Leaving coffee behind

A journey of giving up coffee

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Leaving coffee behind

Maddie TwoCrow, Opinions Writer

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College is a stressful time with so much to do, and I’m not the only one who turns to coffee to try to be alert for class and get all my work done. 40 percent of college students are drinking coffee every day, according to a University of New Hampshire study. It’s both a college student cliche and a major truth. Think about it, when is the last time no one in class came with a mug?

I’m cutting back on coffee, finally. I’ve tried to for years, but every time I’d end up with a coffee cup glued to my hand every day anyway. My stress level stayed high, and the more stressed I was, the more I coffee I drank. Therefore, I was more stressed and anxious. It was a never-ending cycle.

The thing about coffee is that caffeine is actually a psychoactive drug, and it doesn’t mix well with everyone. Some of its side effects can actually be counterproductive for college students. Jitteriness can be distracting when you’re trying to work. Insomnia from too much coffee can make sure you’re more tired tomorrow. Coffee can upset your digestive system too. I wonder how many of the days I didn’t feel good and missed classes and meetings were actually caused by too much coffee.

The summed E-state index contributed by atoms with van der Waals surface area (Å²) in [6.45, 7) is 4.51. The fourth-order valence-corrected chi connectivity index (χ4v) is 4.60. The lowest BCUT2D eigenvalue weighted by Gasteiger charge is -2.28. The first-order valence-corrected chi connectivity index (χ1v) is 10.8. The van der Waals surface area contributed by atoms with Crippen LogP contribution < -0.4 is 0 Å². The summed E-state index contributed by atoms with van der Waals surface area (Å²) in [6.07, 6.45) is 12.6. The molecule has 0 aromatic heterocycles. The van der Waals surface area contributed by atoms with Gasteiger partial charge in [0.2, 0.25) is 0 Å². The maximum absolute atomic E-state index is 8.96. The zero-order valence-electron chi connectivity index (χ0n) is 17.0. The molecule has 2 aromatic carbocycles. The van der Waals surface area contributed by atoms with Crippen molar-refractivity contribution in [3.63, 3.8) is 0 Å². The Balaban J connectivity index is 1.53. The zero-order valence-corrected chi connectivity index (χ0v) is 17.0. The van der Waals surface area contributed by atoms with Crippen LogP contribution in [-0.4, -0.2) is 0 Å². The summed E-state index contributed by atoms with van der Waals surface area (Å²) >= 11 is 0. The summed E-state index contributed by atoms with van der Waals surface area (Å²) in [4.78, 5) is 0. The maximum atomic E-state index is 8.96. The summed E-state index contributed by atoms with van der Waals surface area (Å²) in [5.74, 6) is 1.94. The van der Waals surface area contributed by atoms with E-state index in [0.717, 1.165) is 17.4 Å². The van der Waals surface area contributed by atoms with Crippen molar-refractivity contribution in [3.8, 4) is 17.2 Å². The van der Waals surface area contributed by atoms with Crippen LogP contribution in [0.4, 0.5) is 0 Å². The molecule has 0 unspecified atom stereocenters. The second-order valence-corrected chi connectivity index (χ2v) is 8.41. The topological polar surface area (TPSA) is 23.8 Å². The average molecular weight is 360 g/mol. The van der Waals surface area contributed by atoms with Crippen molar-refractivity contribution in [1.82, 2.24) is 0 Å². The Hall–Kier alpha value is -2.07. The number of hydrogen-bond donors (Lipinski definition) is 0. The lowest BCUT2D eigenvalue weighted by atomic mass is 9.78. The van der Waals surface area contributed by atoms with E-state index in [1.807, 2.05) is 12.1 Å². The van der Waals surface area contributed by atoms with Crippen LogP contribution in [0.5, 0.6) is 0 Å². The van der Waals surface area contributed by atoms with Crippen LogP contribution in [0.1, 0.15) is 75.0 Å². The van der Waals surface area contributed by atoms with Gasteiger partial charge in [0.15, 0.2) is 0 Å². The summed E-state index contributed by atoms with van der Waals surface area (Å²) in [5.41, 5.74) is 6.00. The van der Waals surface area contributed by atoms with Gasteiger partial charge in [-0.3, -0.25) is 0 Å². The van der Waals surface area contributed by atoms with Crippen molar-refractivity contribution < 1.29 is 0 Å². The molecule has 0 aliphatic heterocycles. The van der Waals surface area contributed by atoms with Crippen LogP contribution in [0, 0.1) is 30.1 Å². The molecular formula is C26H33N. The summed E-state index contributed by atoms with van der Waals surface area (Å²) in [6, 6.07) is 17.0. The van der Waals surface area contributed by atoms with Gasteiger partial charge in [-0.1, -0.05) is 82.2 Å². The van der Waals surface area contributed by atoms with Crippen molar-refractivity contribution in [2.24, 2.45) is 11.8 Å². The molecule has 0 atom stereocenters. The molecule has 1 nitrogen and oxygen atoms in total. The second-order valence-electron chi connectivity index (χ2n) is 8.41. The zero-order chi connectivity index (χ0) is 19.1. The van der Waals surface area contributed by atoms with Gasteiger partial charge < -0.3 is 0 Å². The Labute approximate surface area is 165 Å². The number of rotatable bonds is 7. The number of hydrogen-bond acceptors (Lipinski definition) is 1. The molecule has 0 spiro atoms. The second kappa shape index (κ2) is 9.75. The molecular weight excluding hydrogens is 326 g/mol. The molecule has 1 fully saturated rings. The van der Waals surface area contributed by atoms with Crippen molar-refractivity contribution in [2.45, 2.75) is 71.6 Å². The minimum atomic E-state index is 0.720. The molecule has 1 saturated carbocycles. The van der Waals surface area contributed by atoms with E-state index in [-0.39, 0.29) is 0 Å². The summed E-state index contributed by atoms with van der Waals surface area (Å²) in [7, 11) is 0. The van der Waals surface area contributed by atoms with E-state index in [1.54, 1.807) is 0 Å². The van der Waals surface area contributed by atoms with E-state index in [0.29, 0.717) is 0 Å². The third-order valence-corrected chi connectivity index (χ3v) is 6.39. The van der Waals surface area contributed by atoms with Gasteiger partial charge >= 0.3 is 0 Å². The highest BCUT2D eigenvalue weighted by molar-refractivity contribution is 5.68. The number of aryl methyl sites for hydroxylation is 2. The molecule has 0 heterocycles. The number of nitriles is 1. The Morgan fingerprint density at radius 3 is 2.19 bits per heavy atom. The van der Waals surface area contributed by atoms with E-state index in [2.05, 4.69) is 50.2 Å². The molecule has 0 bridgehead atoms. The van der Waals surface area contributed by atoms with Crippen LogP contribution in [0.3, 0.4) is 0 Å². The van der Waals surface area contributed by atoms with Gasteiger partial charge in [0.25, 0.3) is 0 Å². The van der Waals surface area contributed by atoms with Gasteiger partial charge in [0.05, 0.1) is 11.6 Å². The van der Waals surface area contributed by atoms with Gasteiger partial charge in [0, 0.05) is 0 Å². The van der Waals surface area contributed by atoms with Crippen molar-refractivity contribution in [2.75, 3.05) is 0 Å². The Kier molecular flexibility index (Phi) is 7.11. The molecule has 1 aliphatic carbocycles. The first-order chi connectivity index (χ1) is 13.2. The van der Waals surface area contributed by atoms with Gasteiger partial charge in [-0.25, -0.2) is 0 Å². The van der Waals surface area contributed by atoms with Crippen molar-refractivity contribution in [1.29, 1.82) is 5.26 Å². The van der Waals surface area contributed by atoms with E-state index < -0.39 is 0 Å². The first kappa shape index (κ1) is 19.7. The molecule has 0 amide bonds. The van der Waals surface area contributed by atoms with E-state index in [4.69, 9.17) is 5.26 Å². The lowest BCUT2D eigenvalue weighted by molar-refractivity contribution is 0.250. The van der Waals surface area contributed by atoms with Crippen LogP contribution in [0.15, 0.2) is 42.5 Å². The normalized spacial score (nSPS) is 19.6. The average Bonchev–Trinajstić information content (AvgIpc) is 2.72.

The worst side effect of the caffeine for me was the anxiety and nervousness. I’m naturally a more anxious person, and coffee compounded that for me. I’d feel tired, get coffee and it would wake me up but I only became more anxious. It was starting to get in the way of living my life and getting my schoolwork done.

I tried just getting rid of coffee, cold turkey style, but I would always end up going back. It wasn’t until I changed my routines that I was able to cut coffee out of my life. Coffee had become a routine to me, without me realizing it.

I started getting up earlier. Before, I would get up 15 minutes before I needed to be out of the house every day, and fall back on coffee if I didn’t have energy later. Now, I get up an hour before I need to leave so I have time to wake up before I start into class and homework. When I wake up earlier, I’m not tired by time I get to school, so most days, I don’t go back to coffee for energy.

I’ve also replaced the coffee, for the most part, with tea. Tea still has caffeine, but not as much as coffee, so I get a little energy boost without the anxiety. Tea is also cheaper than coffee, so I save some money.  

I still have coffee every once in a while, but now I drink a small instead of a large, or a mocha instead of a black coffee. Cutting out coffee has also changed the way I enjoy coffee–instead of drinking it like my life depends on it, I’m able to enjoy it. I’m not looking for the quickest energy boost I can get. I drink my coffee slowly and take time to enjoy the process of it. I’m not the caffeine wired, shaking because all I’ve eaten today is coffee woman I was not long ago, and I’m better for it.

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